The new $4.3 million home for Chicoutimi’s homeless, Saguenay-Lac-Saint-Jean, should improve homelessness downtown when it opens.
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We’ll find out at the end of next June, when it opens.
This new house, located in the former cloister of Servantes du Très-Saint-Sacrement, will provide much more space. The transformations are visible in the monastery a few months after the start of work.
“It’s extraordinary!” shouted the homeless home’s general manager, Yannick Harvey.
“The residents will be really well housed,” added the Minister responsible for Saguenay-Lac-Saint-Jean and the deputy of Chicoutimi, Andrée Laforest.
There will be 36 rooms spread over four floors, and a new floor. The house will be more modern than the nuns’ previous spaces. The dining room will be spacious, right next to the kitchen.
In the basement, all the piping has been redesigned, and the building, dating from 1906, has been brought up to standard.
“All the electrical mechanics have been redesigned, we have achieved fire compliance at the pipe level,” said project manager Sebastien Malthes, from Gigari. “We found asbestos, but we expected it, and it wasn’t a big deal. The building is like new.”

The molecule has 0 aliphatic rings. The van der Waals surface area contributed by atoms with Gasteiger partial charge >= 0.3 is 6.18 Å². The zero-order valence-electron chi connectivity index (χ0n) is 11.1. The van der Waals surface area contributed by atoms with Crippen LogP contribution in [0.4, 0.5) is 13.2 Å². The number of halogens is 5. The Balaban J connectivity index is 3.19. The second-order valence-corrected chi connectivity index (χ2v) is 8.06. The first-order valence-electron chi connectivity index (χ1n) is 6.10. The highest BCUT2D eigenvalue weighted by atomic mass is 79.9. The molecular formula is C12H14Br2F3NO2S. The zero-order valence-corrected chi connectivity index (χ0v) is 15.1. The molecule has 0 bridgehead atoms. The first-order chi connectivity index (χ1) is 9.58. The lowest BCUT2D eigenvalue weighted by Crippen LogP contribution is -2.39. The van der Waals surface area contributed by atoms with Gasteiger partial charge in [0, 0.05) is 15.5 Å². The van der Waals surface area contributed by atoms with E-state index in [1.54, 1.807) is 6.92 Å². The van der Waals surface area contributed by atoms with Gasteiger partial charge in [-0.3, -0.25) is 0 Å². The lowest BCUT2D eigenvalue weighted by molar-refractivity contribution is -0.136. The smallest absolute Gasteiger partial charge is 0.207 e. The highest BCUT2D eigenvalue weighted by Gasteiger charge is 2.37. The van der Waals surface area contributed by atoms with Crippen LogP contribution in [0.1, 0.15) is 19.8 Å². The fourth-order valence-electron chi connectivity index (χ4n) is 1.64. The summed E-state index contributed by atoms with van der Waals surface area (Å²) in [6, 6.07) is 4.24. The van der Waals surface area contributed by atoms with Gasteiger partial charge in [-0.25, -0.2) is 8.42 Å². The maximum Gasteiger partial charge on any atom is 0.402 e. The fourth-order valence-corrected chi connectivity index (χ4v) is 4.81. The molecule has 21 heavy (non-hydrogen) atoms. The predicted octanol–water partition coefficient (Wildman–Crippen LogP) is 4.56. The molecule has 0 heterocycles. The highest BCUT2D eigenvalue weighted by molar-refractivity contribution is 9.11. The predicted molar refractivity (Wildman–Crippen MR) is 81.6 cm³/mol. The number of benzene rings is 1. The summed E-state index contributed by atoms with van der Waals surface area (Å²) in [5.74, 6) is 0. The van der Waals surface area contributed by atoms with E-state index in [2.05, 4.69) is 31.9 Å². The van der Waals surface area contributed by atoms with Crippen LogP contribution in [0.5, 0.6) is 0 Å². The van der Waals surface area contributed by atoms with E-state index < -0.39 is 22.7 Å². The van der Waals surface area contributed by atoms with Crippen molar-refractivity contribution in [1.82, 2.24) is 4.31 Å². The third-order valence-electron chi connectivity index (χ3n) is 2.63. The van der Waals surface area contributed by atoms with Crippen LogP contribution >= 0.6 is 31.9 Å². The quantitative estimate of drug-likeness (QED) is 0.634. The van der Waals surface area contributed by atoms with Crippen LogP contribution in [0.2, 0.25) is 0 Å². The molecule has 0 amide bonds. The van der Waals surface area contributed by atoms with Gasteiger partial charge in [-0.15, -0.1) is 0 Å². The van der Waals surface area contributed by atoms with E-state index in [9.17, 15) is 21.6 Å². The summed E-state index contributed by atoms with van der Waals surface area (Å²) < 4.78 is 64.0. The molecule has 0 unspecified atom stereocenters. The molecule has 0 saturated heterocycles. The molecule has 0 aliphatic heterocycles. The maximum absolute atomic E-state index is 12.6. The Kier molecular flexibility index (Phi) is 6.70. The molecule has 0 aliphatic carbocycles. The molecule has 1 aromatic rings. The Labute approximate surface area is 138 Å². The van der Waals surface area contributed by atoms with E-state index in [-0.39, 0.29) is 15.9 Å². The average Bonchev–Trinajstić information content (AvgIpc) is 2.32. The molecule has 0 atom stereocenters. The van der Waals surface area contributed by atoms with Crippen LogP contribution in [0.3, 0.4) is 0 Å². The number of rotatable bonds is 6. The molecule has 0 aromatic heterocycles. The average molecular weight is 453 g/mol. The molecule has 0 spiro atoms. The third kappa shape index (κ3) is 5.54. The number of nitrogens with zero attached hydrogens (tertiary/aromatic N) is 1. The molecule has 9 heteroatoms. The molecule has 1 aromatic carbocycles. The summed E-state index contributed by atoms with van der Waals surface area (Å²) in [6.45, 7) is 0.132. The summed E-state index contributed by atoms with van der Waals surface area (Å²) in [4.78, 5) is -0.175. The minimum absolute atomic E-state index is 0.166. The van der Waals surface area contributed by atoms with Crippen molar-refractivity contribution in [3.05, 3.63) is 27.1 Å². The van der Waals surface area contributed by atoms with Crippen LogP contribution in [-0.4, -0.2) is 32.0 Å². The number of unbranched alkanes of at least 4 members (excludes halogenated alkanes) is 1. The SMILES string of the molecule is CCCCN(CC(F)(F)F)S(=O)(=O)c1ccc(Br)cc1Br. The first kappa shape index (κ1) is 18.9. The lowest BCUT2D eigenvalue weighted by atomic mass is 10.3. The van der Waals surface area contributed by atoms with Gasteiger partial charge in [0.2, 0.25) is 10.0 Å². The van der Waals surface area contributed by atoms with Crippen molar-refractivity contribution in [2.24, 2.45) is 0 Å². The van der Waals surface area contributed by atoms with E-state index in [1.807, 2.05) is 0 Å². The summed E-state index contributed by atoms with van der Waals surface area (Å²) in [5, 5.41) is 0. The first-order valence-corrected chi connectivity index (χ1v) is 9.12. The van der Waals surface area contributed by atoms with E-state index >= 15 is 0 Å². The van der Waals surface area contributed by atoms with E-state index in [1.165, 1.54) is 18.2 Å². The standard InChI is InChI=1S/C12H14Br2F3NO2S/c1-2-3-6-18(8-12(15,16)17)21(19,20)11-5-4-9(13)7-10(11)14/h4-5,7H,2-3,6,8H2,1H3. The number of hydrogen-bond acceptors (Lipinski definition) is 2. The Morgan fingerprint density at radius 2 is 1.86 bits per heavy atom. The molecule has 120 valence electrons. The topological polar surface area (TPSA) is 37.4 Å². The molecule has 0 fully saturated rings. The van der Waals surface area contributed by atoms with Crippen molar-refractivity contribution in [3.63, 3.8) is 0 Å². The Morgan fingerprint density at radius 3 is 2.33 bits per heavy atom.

“We installed sprinklers and put back the emergency exits,” added Karen Boyle, of the Chicoutimi Municipal Office.
The church would also be easily accessible, possibly for cultural activities.
The current home for the homeless, on La Fontaine Street, is notable for its lack of space. Yannick Harvey added, “We sometimes welcome 45 people a day, in an environment where it should be 20. We can now welcome 76 people in times of crisis.”
Moving to larger places will facilitate coexistence and improve the quality of services.
“It’s really a safety issue,” Mr. Harvey said. “There are people who do not come to the house because there is no longer any place for it. Now, we can separate our interventions, each in his room, according to the type of sector.
“It may not end homelessness, but it will allow for better control,” said Chicoutimi City Council President Jack Cleary.
The $4.3 million work was funded approximately 50% by the M.love Léonce-Bouchard, which includes four charities.
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